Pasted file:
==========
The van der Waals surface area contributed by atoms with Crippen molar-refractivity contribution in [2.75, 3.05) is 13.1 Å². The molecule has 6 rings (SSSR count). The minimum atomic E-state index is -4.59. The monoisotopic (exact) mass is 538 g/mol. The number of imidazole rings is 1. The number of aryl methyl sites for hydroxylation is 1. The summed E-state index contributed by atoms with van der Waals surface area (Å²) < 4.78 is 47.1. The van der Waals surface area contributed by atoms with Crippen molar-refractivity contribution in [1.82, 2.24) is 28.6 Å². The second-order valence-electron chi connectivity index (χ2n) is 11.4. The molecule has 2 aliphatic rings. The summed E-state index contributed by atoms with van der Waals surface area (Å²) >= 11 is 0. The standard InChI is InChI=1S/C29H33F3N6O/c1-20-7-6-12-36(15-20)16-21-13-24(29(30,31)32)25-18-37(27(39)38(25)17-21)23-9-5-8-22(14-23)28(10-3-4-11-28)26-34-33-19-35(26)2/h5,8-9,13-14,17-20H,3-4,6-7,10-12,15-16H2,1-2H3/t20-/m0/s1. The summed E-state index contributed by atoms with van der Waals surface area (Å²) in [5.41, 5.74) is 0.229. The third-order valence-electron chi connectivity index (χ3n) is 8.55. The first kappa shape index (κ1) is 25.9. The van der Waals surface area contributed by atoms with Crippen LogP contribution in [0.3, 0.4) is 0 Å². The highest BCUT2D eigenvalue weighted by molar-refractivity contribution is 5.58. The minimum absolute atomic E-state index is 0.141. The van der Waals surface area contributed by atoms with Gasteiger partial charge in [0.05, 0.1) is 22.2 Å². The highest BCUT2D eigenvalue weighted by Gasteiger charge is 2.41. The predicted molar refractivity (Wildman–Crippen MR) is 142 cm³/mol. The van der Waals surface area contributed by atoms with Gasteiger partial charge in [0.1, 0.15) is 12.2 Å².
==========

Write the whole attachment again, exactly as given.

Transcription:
The van der Waals surface area contributed by atoms with Crippen molar-refractivity contribution in [2.75, 3.05) is 13.1 Å². The molecule has 6 rings (SSSR count). The minimum atomic E-state index is -4.59. The monoisotopic (exact) mass is 538 g/mol. The number of imidazole rings is 1. The number of aryl methyl sites for hydroxylation is 1. The summed E-state index contributed by atoms with van der Waals surface area (Å²) < 4.78 is 47.1. The van der Waals surface area contributed by atoms with Crippen molar-refractivity contribution in [1.82, 2.24) is 28.6 Å². The second-order valence-electron chi connectivity index (χ2n) is 11.4. The molecule has 2 aliphatic rings. The summed E-state index contributed by atoms with van der Waals surface area (Å²) >= 11 is 0. The standard InChI is InChI=1S/C29H33F3N6O/c1-20-7-6-12-36(15-20)16-21-13-24(29(30,31)32)25-18-37(27(39)38(25)17-21)23-9-5-8-22(14-23)28(10-3-4-11-28)26-34-33-19-35(26)2/h5,8-9,13-14,17-20H,3-4,6-7,10-12,15-16H2,1-2H3/t20-/m0/s1. The summed E-state index contributed by atoms with van der Waals surface area (Å²) in [5.41, 5.74) is 0.229. The third-order valence-electron chi connectivity index (χ3n) is 8.55. The first kappa shape index (κ1) is 25.9. The van der Waals surface area contributed by atoms with Crippen LogP contribution in [0.3, 0.4) is 0 Å². The highest BCUT2D eigenvalue weighted by molar-refractivity contribution is 5.58. The minimum absolute atomic E-state index is 0.141. The van der Waals surface area contributed by atoms with Gasteiger partial charge in [0.05, 0.1) is 22.2 Å². The highest BCUT2D eigenvalue weighted by Gasteiger charge is 2.41. The predicted molar refractivity (Wildman–Crippen MR) is 142 cm³/mol. The van der Waals surface area contributed by atoms with Gasteiger partial charge in [0.1, 0.15) is 12.2 Å².